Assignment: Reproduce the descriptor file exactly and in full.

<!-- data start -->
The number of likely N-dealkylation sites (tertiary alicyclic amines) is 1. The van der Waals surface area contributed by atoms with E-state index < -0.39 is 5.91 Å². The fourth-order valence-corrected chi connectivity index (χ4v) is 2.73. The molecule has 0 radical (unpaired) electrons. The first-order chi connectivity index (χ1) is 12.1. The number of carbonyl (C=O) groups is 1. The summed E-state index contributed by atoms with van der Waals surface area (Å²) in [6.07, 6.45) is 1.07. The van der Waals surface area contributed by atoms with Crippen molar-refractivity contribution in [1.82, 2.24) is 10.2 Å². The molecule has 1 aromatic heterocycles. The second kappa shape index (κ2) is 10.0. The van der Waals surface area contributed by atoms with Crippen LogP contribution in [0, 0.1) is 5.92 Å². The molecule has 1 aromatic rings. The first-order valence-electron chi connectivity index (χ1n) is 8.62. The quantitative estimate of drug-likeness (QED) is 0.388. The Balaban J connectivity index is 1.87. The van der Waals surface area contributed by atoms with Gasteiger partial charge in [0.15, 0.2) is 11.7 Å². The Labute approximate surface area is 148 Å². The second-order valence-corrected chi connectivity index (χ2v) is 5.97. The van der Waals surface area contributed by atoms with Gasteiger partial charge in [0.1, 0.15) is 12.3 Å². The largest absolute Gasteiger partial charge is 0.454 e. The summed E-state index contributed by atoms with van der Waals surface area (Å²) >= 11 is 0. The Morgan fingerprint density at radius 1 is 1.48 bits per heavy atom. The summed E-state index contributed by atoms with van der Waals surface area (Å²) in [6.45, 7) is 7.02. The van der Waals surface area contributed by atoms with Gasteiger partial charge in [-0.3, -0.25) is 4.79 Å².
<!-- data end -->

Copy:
The number of likely N-dealkylation sites (tertiary alicyclic amines) is 1. The van der Waals surface area contributed by atoms with E-state index < -0.39 is 5.91 Å². The fourth-order valence-corrected chi connectivity index (χ4v) is 2.73. The molecule has 0 radical (unpaired) electrons. The first-order chi connectivity index (χ1) is 12.1. The number of carbonyl (C=O) groups is 1. The summed E-state index contributed by atoms with van der Waals surface area (Å²) in [6.07, 6.45) is 1.07. The van der Waals surface area contributed by atoms with Crippen molar-refractivity contribution in [1.82, 2.24) is 10.2 Å². The molecule has 1 aromatic heterocycles. The second kappa shape index (κ2) is 10.0. The van der Waals surface area contributed by atoms with Crippen LogP contribution in [0, 0.1) is 5.92 Å². The molecule has 1 aromatic rings. The first-order valence-electron chi connectivity index (χ1n) is 8.62. The quantitative estimate of drug-likeness (QED) is 0.388. The Balaban J connectivity index is 1.87. The van der Waals surface area contributed by atoms with Gasteiger partial charge in [0.15, 0.2) is 11.7 Å². The Labute approximate surface area is 148 Å². The second-order valence-corrected chi connectivity index (χ2v) is 5.97. The van der Waals surface area contributed by atoms with Gasteiger partial charge in [0.1, 0.15) is 12.3 Å². The largest absolute Gasteiger partial charge is 0.454 e. The summed E-state index contributed by atoms with van der Waals surface area (Å²) >= 11 is 0. The Morgan fingerprint density at radius 1 is 1.48 bits per heavy atom. The summed E-state index contributed by atoms with van der Waals surface area (Å²) in [6.45, 7) is 7.02. The van der Waals surface area contributed by atoms with Gasteiger partial charge in [-0.3, -0.25) is 4.79 Å².